Dress Code Violation: A Closer Look at NFL Uniform Policy

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Dress Code Violation: A Closer Look at NFL Uniform Policy
Mike Lawrie/Getty Images
How long before counterfeits of Nike's designs hit the market?

$100. A Benjamin. A C-note.

To update my now-shamefully-outdated Reebok Cleveland Browns Joe Thomas #73 replica jersey, I'm going to have to drop $100 for the sleek, NASA-tested, CIA-approved Nike ProGiveMeYourDucats Series replica jersey.

We're not talking stitching or special "We've existed for ____ years!" patches. This is the baseline, entry-level, starter-set jersey. For $135, I could get the fake jersey featuring the "Flywire," and kind of resembling the real McCoy (pun intended), or for $250 I can have the same exact shirt as the real McCoy.

I have yet to bless the planet with my undoubtedly handsome and articulate progeny, but if I did have a little RedBeard, Jr. and I wanted to get him a #98 Phil Taylor youth jersey? $70. $70 for a shirt that will fit him for three years, tops. Given the awkward pace at which I grew, he might need a bigger size by week 13 or so.

What kind of responsible parent pays $70 for a piece of clothing? I understand making adults pay a premium, but now a working-class parent has to save an entire day's wages for a piece of mesh to make their kid's fall?

Good thing for Christmas, says the quick-thinking Nike exec.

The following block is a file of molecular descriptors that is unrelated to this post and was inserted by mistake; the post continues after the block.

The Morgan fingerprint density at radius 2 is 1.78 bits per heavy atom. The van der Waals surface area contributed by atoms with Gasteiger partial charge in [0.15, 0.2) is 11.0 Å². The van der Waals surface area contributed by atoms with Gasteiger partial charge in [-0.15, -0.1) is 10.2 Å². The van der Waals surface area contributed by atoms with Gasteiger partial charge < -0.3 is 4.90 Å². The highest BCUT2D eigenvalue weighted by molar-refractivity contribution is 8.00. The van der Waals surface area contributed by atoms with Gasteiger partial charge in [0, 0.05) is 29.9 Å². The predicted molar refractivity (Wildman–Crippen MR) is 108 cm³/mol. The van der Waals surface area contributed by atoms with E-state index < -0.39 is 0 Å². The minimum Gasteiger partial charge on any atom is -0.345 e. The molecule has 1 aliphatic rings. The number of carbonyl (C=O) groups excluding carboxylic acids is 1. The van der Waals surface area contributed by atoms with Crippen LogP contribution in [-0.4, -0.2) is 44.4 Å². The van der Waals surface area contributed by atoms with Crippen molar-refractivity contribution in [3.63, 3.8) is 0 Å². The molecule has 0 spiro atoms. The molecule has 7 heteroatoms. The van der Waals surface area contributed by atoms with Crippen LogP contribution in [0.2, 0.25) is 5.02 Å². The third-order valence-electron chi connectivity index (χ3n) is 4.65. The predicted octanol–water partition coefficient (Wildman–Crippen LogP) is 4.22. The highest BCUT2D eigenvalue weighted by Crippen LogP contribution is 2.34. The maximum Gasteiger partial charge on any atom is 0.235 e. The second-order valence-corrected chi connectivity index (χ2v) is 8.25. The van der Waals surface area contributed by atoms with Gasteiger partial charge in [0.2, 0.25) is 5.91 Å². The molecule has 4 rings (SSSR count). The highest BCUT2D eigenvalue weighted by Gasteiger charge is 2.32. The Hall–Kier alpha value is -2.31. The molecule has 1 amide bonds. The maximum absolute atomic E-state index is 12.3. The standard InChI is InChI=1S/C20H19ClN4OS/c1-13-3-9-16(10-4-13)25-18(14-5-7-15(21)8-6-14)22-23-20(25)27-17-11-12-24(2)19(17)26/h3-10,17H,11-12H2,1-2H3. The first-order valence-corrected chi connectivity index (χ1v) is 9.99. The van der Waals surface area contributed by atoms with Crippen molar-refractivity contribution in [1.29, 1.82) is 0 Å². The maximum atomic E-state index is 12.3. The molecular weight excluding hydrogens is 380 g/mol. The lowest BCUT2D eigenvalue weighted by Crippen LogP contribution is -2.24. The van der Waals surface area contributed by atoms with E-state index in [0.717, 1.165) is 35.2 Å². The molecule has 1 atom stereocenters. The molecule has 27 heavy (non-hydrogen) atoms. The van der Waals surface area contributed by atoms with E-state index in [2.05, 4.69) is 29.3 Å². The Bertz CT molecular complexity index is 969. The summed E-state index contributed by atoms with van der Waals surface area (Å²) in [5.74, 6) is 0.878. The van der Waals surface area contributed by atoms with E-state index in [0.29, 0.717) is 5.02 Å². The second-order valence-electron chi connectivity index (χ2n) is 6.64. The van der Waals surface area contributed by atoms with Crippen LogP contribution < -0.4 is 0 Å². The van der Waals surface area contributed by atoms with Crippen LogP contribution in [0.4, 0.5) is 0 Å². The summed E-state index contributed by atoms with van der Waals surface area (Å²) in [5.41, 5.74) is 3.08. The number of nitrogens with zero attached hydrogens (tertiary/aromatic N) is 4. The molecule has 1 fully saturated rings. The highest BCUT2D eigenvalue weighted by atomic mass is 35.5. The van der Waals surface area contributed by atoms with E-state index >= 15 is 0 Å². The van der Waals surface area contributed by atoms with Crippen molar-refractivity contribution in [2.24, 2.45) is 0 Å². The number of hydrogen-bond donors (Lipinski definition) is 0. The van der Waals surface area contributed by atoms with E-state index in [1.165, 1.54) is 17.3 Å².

When Nike established a $100 minimum buy-in for adults in the NFL jersey market, I doubt they considered the substantial favor they had done their competitors in the counterfeit apparel industry.

Within the parlance of law enforcement, the term "balloon effect" resonated throughout the late 20th and early 21st century.

The theory applied to the drug war as follows: as authorities intensified enforcement in one area—for instance, Miami and south Florida in the 1980's—they drove up costs in those markets to the extent that other opportunistic markets popped up elsewhere.

Like squeezing a balloon, the macro-economy of drug-supply and demand proved less malleable than it appeared. With pressure applied in one area, airflow re-distributes unpredictably.

NFL jerseys quite literally represent the paraphernalia of America's most popular legal, non-chemical (or chemicals-optional) drug-of-choice: NFL football.

During a tough economic climate, Nike's raising of replica jersey prices alienates the NFL's working-class market, enhances an already lucrative illicit market and could cost them financially in the long-term.

You can follow me on Twitter: @StepanekButton

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